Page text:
The Dabney-Thompson House is one of Charlottesville's individually protected properties, meaning any exterior changes or potential demolition would have to be approved by the Board of Architectural Review.
The Dabney-Thompson House was built in 1894 by Richard Heath Dabney, a University of Virginia history professor and later the Dean of the Graduate School of Arts and Sciences. Dabney occupied the house until 1907, when he moved to a home on Rugby Road. In 1919 he sold the house to Frank Thompson.
The house exchanged hands several times before being bought by Anne Bryant Thompson in 1940. Thompson used it as a boarding house until 1970, when the house was purchased by the Perry Foundation and donated it to the Blue Ridge Mental Health Clinic.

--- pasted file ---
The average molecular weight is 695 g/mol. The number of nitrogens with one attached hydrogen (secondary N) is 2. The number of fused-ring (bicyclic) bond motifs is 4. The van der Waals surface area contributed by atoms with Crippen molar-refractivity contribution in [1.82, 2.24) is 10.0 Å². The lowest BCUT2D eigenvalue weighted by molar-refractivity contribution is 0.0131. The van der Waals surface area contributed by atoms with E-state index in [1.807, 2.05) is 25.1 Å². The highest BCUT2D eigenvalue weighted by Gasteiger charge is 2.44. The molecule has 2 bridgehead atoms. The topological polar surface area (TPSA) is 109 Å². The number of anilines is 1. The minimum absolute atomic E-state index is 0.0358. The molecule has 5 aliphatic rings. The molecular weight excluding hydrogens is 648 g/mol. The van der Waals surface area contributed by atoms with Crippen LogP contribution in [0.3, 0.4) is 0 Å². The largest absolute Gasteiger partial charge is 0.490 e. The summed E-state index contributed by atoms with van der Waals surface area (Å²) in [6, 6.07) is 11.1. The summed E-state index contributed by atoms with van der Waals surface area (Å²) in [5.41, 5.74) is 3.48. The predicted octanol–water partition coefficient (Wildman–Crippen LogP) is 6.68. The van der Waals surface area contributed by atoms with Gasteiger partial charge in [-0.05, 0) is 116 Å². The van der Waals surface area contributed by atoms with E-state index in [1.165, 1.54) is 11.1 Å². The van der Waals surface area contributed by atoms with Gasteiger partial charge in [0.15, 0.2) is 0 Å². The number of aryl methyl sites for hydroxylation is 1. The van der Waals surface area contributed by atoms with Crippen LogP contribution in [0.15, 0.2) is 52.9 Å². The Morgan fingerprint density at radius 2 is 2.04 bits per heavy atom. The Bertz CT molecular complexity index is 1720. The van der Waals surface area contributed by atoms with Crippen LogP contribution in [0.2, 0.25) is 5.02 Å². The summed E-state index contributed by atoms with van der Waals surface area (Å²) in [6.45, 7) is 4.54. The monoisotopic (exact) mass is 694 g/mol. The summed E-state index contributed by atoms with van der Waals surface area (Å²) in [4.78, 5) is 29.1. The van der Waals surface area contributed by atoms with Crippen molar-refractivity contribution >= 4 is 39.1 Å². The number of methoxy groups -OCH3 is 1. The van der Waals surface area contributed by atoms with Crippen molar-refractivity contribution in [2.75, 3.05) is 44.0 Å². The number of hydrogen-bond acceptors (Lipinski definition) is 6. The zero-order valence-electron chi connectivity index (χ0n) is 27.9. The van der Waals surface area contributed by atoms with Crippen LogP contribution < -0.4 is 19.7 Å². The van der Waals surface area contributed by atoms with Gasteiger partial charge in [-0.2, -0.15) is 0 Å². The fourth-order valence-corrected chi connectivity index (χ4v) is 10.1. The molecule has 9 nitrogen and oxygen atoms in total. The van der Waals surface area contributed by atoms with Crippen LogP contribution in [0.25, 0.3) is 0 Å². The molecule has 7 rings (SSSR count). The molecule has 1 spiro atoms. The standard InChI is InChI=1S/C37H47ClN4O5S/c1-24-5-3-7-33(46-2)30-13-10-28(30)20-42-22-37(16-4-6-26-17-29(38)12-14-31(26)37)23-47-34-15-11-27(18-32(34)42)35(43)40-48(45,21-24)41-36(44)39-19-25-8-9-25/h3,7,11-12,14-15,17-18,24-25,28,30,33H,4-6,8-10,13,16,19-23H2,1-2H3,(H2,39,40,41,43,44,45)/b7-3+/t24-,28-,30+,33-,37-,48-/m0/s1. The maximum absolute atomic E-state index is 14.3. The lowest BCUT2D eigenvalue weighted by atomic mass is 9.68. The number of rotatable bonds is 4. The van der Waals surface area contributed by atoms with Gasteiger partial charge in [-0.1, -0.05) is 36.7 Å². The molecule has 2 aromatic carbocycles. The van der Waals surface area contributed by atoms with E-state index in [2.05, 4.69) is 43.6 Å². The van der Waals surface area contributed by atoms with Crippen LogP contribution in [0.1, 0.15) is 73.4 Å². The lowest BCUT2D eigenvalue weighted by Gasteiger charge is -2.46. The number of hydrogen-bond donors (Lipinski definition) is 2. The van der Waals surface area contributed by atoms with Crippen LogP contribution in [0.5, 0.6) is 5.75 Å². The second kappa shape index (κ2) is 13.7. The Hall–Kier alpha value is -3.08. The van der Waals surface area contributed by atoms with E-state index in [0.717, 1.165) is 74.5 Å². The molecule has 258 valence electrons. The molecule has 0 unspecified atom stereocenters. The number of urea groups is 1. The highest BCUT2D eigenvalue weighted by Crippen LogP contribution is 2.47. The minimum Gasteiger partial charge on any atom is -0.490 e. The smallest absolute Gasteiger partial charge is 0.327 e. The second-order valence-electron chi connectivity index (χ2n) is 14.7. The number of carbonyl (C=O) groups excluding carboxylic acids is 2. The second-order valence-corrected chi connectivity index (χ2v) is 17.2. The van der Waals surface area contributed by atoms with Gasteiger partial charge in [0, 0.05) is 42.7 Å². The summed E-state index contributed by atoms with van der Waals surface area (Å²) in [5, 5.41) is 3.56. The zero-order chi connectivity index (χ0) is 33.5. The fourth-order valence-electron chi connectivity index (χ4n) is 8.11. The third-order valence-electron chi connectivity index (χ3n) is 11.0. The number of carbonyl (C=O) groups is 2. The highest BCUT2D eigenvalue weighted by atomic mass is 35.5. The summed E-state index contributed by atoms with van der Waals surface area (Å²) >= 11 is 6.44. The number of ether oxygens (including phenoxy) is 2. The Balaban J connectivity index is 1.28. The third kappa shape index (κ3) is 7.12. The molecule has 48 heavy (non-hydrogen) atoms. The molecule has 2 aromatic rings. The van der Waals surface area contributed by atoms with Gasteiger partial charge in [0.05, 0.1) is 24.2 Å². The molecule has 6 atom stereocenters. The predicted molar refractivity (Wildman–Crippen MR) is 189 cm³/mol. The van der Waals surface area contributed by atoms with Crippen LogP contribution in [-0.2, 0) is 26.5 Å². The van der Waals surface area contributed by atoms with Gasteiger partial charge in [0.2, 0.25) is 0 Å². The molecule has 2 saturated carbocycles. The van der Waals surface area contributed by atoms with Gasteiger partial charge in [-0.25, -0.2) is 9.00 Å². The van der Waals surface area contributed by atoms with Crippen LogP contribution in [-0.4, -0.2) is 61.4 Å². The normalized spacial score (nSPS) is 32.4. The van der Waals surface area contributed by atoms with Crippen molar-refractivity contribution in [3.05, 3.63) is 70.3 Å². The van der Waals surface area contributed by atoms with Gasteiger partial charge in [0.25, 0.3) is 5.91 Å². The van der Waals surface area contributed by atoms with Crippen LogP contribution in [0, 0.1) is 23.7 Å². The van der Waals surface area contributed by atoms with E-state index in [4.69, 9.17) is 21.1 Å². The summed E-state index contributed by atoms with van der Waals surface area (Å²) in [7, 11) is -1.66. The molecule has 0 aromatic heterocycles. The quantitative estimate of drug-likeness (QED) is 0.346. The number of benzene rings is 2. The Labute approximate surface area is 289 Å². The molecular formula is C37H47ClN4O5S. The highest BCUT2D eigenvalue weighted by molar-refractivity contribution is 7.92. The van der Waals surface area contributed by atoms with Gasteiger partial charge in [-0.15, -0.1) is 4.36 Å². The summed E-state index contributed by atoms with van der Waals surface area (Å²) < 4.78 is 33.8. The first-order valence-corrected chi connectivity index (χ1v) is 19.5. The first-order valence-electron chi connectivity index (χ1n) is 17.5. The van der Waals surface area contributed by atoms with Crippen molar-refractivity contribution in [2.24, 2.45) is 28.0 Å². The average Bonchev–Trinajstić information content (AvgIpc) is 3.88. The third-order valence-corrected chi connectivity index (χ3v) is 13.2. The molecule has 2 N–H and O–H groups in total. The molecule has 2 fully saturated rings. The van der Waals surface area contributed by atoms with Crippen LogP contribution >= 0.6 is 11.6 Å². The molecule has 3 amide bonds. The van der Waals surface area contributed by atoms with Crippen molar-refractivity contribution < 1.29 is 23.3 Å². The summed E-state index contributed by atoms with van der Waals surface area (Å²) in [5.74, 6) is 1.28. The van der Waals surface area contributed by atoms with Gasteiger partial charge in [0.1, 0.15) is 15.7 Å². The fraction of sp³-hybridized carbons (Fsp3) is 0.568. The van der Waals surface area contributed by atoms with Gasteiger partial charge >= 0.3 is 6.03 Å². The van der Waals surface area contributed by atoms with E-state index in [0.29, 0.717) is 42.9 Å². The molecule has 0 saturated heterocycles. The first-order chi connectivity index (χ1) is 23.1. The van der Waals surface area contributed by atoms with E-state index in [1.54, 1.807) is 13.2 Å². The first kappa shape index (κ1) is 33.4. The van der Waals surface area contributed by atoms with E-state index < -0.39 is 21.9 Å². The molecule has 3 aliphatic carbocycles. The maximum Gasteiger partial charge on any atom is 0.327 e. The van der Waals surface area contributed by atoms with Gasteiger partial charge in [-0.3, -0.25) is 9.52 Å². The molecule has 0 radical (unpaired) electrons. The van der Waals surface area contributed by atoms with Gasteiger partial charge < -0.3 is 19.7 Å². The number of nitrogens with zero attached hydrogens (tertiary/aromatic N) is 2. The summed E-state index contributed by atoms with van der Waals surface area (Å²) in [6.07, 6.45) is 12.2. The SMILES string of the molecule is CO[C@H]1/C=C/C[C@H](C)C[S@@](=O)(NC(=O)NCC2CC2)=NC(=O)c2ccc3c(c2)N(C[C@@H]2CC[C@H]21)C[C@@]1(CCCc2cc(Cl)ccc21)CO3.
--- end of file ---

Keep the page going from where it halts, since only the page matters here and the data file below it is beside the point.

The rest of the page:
In 2006 the house was purchased to be used as a location for the Montessori School of Charlottesville.
The structure is a two-story weatherboarded building in the Victorian style. The foundation is brick, laid in an American-with-Flemish bond. It features a steeply-pitched slate roof with tall gables. Inside, four of the rooms contain fireplaces with mantels in the Colonial Revival style.
The Dabney-Thompson House is located at 1602 Gordon Ave
- "Charlottesville : Architectural Design Control District and Individually Protected Property Information." Charlottesville : Home. Web. 16 Aug. 2010. <http://www.charlottesville.org/Index.aspx?page=812>.
- Web. Dabney-Thompson House Survey Form 104-0243, Virginia Department of Historic Resources, Charlottesville's Multiple Resource Area, March 21, 1994, retrieved June 15, 2012.
- Web. About MSC, Montessori School of Charlottesville, retrieved June 15, 2012.